The latest documentary from “Marwencol” director Jeff Malmberg is about about a tiny town in Tuscany that puts on an original play every year, with the residents playing themselves in fairly elaborate productions meant to function as a type of communal catharsis. Co-directed with Chris Shellen, “Spettacolo” becomes a quaint documentary about an incredible subject, a movie that captures a fascinating place but possibly a decade or so too late.
But in case there’s an interest in projecting “Synecdoche, NY” or even “Vanya on 42nd Street” on this doc, the whimsy of the story stops at that set-up. The residents talk about their “autodrama” but make little fuss, almost comically so, about their unusual creative endeavor: life imitates art, and that’s that.
Instead, “Spettacolo” becomes more of a “let’s put on a show” story, albeit cutting back and forth between the history of different productions, enlivened by footage and photographs. Much of the story rests on the playwright, and some cast members are shown (even repeating things on stage that they have said in real life). No image of a Tuscan sunset is spared, and a look at the full year is provided, including cringing however observant footage of tourists coming through the town with loud rolling luggage, their heads always aimed down at their phones.
It’s the curious case of a film that has a fascinating subject, but doesn’t reach its desired full potential. You can see the various huge themes at play here, including people creating art in their golden years, the concept of a communal catharsis, and the idea of life reflecting art and vice versa. But you can also see, as such rich concepts don’t fully blossom, that if a crew had come at an earlier year, the goal of “Spettacolo” might have better succeeded. There’s nothing glaringly wrong with the filmmaking, but you get a sense of filmmakers working what they’ve got. In the case of this story, they’re exploring a sense of incompletion within this town production. Life can imitate art; not just in narrative, but in quality, too.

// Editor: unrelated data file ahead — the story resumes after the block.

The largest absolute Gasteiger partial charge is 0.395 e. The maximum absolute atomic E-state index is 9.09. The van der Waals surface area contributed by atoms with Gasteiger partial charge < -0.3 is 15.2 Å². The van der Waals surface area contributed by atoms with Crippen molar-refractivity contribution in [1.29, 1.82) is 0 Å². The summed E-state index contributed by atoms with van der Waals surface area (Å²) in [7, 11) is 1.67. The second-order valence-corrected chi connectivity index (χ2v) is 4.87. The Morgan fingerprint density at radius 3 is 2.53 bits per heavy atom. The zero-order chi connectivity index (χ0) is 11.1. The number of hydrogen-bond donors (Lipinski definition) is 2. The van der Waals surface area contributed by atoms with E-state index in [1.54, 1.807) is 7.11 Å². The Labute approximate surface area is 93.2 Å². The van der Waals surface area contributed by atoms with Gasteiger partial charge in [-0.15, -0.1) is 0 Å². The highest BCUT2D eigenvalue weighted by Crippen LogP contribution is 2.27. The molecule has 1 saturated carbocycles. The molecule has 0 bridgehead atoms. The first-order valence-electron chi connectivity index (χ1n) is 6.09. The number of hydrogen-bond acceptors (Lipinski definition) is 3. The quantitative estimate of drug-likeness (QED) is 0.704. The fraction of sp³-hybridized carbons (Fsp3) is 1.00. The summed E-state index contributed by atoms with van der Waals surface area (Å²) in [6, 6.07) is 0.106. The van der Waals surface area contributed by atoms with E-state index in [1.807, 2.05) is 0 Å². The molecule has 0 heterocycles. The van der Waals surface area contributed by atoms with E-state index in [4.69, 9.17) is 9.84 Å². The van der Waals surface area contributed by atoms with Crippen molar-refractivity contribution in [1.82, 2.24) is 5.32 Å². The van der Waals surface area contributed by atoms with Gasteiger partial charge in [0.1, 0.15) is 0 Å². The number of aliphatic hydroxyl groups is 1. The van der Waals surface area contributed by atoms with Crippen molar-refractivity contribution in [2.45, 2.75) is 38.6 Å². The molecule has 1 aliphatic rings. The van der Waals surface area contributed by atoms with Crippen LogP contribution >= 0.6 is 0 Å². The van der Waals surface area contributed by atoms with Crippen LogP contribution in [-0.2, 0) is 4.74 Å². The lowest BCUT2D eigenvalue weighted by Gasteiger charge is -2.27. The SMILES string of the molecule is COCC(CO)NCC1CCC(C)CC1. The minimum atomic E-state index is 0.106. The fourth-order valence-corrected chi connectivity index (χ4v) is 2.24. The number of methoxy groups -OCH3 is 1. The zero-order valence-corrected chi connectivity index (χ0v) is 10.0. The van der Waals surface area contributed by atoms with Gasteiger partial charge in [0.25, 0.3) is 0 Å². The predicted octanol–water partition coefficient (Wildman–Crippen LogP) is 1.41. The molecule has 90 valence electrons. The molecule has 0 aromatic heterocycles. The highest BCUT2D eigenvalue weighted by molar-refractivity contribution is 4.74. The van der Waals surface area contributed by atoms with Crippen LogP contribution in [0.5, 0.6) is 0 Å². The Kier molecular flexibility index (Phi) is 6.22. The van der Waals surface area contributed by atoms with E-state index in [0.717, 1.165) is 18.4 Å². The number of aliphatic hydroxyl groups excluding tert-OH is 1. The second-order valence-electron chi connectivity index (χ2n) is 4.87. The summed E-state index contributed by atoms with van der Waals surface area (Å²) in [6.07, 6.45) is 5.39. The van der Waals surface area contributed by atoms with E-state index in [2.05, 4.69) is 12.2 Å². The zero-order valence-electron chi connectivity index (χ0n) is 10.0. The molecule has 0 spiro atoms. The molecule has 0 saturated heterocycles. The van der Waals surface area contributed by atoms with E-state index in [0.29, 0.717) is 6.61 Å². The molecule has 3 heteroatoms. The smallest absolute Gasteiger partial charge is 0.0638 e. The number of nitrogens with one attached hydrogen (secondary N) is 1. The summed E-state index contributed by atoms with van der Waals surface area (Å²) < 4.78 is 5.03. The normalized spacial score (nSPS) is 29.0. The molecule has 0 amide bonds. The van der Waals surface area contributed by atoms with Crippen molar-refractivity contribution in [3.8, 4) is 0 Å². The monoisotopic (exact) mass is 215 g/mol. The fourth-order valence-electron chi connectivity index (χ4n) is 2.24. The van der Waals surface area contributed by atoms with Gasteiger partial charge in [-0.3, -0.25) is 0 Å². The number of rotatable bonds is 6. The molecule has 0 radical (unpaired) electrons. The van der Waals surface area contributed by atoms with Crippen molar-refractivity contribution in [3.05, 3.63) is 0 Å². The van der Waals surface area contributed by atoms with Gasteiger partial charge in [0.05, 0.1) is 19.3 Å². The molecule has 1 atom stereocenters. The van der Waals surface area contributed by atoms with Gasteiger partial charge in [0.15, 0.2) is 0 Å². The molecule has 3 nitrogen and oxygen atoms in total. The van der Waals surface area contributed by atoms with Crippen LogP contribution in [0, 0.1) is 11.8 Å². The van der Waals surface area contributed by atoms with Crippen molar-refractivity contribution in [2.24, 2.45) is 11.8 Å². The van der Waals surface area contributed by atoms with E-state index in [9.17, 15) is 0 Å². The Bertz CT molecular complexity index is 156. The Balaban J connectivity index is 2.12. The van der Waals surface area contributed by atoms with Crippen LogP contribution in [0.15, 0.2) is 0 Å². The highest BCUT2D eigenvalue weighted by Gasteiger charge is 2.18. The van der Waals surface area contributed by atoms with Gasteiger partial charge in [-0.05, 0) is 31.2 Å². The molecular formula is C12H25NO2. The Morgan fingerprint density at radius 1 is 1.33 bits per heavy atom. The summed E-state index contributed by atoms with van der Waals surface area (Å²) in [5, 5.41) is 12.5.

One of the most calming documentaries you’re likely to ever see is “Walk with Me,” a documentation of Zen Buddhists and their community of Plum Village in France. The film, by Marc Francis and Max Pugh, is a thoroughly meditative piece cinema, using atmosphere created from still images of monks and nuns in silence and strong sound design of the world around them. It doesn’t have characters so much as recurring faces, and only in the second half does it start to reveal where these people, from all different walks of life and countries, had originally existed. They all now live in a clear, very curious state of contentment.
Narration is provided by Benedict Cumberbatch, who reads the words of famous teacher Thich Nhat Hanh. His voice is another ingredient to the stillness of the project, delivering the endless poetry with his baritone voice, extremely mindful of delicacy and warmth. Whether his involvement in this documentary is related to his previous work on “Doctor Strange” or not, Cumberbatch is a welcome presence for a documentary about sharing the experience. Even if it is more observational or than it is life changing, “Walk with Me” makes for a unique documentary spectacle, especially as it explores the power of silence and clarity.
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An interview with Terry Gilliam, director of "The Man Who Killed Don Quixote."